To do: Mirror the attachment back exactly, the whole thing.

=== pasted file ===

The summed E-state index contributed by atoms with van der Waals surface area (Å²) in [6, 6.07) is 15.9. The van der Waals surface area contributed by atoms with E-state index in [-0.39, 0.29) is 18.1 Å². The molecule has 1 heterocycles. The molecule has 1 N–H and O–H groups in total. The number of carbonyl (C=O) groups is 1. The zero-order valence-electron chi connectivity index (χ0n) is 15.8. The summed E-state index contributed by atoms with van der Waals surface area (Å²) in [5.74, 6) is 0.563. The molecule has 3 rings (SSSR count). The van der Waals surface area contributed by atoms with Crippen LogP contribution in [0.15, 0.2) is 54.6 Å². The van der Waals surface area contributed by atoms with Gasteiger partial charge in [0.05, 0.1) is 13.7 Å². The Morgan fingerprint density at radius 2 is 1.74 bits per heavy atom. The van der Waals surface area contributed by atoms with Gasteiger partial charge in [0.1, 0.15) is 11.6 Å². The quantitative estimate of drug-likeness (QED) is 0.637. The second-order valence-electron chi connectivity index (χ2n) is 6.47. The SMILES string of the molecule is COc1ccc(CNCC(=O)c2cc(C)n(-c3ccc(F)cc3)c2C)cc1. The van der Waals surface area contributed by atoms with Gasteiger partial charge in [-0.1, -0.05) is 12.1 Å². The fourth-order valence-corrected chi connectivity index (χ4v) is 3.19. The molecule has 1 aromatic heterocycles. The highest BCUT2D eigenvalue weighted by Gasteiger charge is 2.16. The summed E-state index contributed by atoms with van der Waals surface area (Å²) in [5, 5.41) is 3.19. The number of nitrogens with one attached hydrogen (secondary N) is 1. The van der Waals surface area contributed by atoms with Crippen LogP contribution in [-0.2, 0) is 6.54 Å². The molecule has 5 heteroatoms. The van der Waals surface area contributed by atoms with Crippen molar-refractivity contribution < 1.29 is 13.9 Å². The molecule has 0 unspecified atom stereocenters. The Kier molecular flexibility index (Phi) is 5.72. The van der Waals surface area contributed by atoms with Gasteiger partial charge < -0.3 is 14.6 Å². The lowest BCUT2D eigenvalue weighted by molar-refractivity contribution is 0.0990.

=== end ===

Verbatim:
The summed E-state index contributed by atoms with van der Waals surface area (Å²) in [6, 6.07) is 15.9. The van der Waals surface area contributed by atoms with E-state index in [-0.39, 0.29) is 18.1 Å². The molecule has 1 heterocycles. The molecule has 1 N–H and O–H groups in total. The number of carbonyl (C=O) groups is 1. The zero-order valence-electron chi connectivity index (χ0n) is 15.8. The summed E-state index contributed by atoms with van der Waals surface area (Å²) in [5.74, 6) is 0.563. The molecule has 3 rings (SSSR count). The van der Waals surface area contributed by atoms with Crippen LogP contribution in [0.15, 0.2) is 54.6 Å². The van der Waals surface area contributed by atoms with Gasteiger partial charge in [0.05, 0.1) is 13.7 Å². The Morgan fingerprint density at radius 2 is 1.74 bits per heavy atom. The van der Waals surface area contributed by atoms with Gasteiger partial charge in [0.1, 0.15) is 11.6 Å². The quantitative estimate of drug-likeness (QED) is 0.637. The second-order valence-electron chi connectivity index (χ2n) is 6.47. The SMILES string of the molecule is COc1ccc(CNCC(=O)c2cc(C)n(-c3ccc(F)cc3)c2C)cc1. The van der Waals surface area contributed by atoms with Gasteiger partial charge in [-0.1, -0.05) is 12.1 Å². The fourth-order valence-corrected chi connectivity index (χ4v) is 3.19. The molecule has 1 aromatic heterocycles. The highest BCUT2D eigenvalue weighted by Gasteiger charge is 2.16. The summed E-state index contributed by atoms with van der Waals surface area (Å²) in [5, 5.41) is 3.19. The number of nitrogens with one attached hydrogen (secondary N) is 1. The van der Waals surface area contributed by atoms with Crippen LogP contribution in [-0.2, 0) is 6.54 Å². The molecule has 5 heteroatoms. The van der Waals surface area contributed by atoms with Crippen molar-refractivity contribution < 1.29 is 13.9 Å². The molecule has 0 unspecified atom stereocenters. The Kier molecular flexibility index (Phi) is 5.72. The van der Waals surface area contributed by atoms with Gasteiger partial charge < -0.3 is 14.6 Å². The lowest BCUT2D eigenvalue weighted by molar-refractivity contribution is 0.0990.